The tulip is a real globetrotter and originates from the high plains of Central Asia. After many wanderings, the Tulip arrived in the Netherlands in the 16th century. A flourishing Tulip trade developed in the Netherlands thanks to an ideal growing climate and the business instincts of the Dutch.
The man who played a major part in the Tulip’s history and the arrival of the Tulip in the Netherlands was Carolus Clusius, a Flemish scientist, medical doctor and botanist. From 1573 to 1577, he was employed by the Austrian Emperor’s court in Vienna as a botanist. Here, he received Tulip bulbs from another Flemish scientist, named De Busbecq, who had become a friend. De Busbecq had worked for years at the court of the Ottoman Regime, now called Turkey, which was ruled by Süleiman the Great.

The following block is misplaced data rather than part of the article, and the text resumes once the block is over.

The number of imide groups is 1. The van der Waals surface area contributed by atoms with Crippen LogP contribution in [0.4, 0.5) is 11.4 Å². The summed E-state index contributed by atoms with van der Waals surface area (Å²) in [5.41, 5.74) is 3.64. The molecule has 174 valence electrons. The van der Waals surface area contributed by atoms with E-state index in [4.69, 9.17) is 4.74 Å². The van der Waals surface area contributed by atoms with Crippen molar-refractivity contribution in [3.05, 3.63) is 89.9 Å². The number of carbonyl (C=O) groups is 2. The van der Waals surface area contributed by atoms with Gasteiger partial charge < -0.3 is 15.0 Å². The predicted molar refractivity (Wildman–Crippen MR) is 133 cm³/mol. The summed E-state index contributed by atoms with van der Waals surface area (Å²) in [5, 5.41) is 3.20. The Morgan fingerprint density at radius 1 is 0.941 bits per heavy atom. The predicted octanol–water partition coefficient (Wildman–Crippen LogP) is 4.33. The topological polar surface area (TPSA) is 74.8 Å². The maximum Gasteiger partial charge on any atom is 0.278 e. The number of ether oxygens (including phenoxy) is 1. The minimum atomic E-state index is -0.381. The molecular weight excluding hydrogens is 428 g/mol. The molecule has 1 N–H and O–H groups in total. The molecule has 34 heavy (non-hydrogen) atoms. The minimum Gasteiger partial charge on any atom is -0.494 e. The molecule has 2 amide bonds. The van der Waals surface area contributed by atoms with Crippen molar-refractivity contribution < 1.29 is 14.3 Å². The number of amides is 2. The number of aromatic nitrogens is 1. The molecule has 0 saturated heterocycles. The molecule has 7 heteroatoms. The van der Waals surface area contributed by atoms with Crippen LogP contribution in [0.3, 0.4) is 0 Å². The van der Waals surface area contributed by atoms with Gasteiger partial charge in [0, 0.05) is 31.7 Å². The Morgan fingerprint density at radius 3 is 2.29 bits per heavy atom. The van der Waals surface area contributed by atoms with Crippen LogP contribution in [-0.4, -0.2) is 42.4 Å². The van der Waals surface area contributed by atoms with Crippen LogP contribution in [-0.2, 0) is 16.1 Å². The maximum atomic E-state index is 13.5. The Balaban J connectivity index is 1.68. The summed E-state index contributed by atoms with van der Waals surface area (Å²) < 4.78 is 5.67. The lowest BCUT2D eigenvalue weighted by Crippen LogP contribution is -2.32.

Süleiman was a fervent plant enthusiast, and through him De Busbecq became aware of the Tulip. At one point, Clusius left for Holland and took along some of the bulbs. In 1594, he became a professor at the University of Leiden and also the head of the Hortus Botanicus, which was founded in 1590. In the garden, he planted the bulbs he had taken along. He took great care of them, and did not want to share his knowledge with anyone. Further, he had no interest in selling the bulbs or his knowledge, preferring to keep them to himself.
However, his efforts would eventually be in vain, as over the course of one evening thieves raided the garden, stealing most of the bulbs and subsequently starting the commercial Tulip trade in the Netherlands.